The UK Government has approved a plan to decommission a North Sea development less than five years after first oil.
EnQuest submitted proposals to shut down the Alma/Galia fields two months ago, which were developed as tie-backs to the floating production, storage and offloading (FPSO) vessel in 2015.
It had been hoped the development would be in production for up to 15 years.
Sailaway of the EnQuest Producer FPSO is planned for the third quarter of this year.
It will then be recycled unless a reuse option can be found, “the fate of which will be determined by the owner,” EnQuest said.
The North Sea operator become the owner of the vessel in 2012, then named Uisge Gorm, after buying it from FPSO firm Bluewater for £42.4million.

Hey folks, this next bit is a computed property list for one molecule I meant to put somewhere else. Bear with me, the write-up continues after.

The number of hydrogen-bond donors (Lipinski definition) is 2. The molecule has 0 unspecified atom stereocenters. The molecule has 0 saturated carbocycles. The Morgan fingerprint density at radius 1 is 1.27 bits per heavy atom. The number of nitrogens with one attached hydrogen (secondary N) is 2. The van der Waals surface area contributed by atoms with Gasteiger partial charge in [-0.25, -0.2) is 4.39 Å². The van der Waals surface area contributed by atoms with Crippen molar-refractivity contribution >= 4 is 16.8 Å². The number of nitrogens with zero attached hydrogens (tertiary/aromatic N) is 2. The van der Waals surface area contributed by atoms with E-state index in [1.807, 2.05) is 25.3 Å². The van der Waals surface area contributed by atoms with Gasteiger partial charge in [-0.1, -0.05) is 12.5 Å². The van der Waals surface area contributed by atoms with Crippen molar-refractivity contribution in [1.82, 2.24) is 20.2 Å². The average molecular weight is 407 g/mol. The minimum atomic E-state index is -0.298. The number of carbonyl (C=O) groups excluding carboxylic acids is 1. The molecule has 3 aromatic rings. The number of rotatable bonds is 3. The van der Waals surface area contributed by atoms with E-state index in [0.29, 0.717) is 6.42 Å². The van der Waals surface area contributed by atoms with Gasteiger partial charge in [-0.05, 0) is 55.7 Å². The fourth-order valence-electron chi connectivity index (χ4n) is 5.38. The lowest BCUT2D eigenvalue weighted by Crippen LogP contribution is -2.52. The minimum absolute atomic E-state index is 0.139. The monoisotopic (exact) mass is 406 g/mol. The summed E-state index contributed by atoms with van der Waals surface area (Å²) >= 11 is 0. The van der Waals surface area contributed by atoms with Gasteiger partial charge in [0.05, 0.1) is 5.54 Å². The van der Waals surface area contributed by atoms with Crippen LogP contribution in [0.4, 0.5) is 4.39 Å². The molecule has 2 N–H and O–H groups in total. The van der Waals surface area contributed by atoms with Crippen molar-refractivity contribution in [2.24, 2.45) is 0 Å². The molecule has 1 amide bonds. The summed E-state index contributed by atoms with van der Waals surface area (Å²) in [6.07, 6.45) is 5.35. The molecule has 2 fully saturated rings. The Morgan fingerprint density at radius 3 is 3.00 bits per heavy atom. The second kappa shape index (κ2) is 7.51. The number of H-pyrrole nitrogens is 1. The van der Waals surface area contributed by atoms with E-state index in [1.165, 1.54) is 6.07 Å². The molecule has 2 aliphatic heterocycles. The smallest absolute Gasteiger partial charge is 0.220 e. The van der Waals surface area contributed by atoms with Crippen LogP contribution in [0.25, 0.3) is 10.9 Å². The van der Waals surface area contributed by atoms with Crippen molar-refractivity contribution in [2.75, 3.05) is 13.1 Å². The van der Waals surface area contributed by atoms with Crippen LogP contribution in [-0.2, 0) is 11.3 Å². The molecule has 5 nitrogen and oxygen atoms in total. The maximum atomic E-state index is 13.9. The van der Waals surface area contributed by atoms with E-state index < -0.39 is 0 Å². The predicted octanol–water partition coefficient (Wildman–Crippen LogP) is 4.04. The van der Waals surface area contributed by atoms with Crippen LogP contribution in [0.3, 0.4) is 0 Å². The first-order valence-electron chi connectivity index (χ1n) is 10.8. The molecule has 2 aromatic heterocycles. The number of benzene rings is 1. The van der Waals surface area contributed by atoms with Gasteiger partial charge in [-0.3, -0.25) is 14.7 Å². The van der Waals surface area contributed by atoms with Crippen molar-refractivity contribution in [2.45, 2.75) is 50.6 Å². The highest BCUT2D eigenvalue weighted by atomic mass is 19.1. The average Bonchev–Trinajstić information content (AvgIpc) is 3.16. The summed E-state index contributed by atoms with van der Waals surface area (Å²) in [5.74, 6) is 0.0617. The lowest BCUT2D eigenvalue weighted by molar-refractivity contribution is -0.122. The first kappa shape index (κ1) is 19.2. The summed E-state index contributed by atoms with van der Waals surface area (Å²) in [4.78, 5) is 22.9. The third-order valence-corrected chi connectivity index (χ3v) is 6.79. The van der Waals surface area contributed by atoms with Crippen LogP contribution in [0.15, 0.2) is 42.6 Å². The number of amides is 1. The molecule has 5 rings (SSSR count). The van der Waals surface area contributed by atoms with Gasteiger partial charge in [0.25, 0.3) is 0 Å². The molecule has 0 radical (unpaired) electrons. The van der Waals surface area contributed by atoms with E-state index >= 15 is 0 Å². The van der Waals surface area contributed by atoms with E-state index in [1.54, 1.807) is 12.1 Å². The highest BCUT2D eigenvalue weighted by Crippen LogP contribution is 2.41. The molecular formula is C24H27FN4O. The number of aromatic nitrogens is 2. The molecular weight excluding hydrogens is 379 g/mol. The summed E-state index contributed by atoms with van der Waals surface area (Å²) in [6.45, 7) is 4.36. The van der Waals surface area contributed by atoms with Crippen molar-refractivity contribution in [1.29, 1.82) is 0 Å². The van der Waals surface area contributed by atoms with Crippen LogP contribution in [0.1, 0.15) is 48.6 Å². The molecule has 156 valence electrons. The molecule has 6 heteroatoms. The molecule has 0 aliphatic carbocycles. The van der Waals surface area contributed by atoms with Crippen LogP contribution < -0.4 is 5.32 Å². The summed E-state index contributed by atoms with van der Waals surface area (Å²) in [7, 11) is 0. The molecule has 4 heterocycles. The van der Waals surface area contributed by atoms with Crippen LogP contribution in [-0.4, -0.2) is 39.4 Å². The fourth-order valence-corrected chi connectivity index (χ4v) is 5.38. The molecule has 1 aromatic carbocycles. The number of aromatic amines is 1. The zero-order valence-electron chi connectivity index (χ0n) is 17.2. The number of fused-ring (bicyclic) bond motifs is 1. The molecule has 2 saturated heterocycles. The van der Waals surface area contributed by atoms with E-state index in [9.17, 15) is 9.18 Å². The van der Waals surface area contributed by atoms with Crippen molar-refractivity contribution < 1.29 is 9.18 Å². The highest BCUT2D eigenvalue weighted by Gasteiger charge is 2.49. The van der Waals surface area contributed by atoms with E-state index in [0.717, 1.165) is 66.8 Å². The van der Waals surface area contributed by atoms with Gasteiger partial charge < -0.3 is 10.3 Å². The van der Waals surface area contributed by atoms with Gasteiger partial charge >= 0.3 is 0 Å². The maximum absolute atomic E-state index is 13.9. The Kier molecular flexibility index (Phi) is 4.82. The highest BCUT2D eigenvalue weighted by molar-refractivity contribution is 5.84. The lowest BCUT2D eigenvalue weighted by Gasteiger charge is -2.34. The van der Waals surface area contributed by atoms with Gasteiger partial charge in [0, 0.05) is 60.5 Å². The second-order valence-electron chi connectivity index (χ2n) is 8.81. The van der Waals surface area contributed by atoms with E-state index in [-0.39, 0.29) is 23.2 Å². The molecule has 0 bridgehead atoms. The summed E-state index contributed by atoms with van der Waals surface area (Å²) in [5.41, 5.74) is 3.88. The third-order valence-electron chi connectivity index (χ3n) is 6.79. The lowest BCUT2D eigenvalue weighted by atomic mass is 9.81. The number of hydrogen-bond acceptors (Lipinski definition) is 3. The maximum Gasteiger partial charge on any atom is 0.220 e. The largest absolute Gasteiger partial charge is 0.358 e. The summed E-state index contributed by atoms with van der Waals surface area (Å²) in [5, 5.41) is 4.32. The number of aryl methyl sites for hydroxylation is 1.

EnQuest has made no indication as to whether alternatives have been found to recycling the vessel.
In the decommissioning document, the firm added: “The owner will be responsible for taking reasonable measures to assure itself that proposals to re-use the vessel will be credible, and that disposal of the FPSO will be in compliance with the IMO Hong Kong International Convention for theSafe and Environmentally Sound Recycling of Ships.”
In January, EnQuest said the Alma/Galia, first sanctioned in a higher oil price environment, has been hit by a combination of “electric submersible pump (ESP) failures” and more natural decline than expected.
Despite replacing three ESPs in 2018, the lower performance and costs of any further remedial work made the project “uneconomic to continue producing”, the firm added.
Alma/Galia lies around 192miles south-east of Aberdeen in the Central North Sea.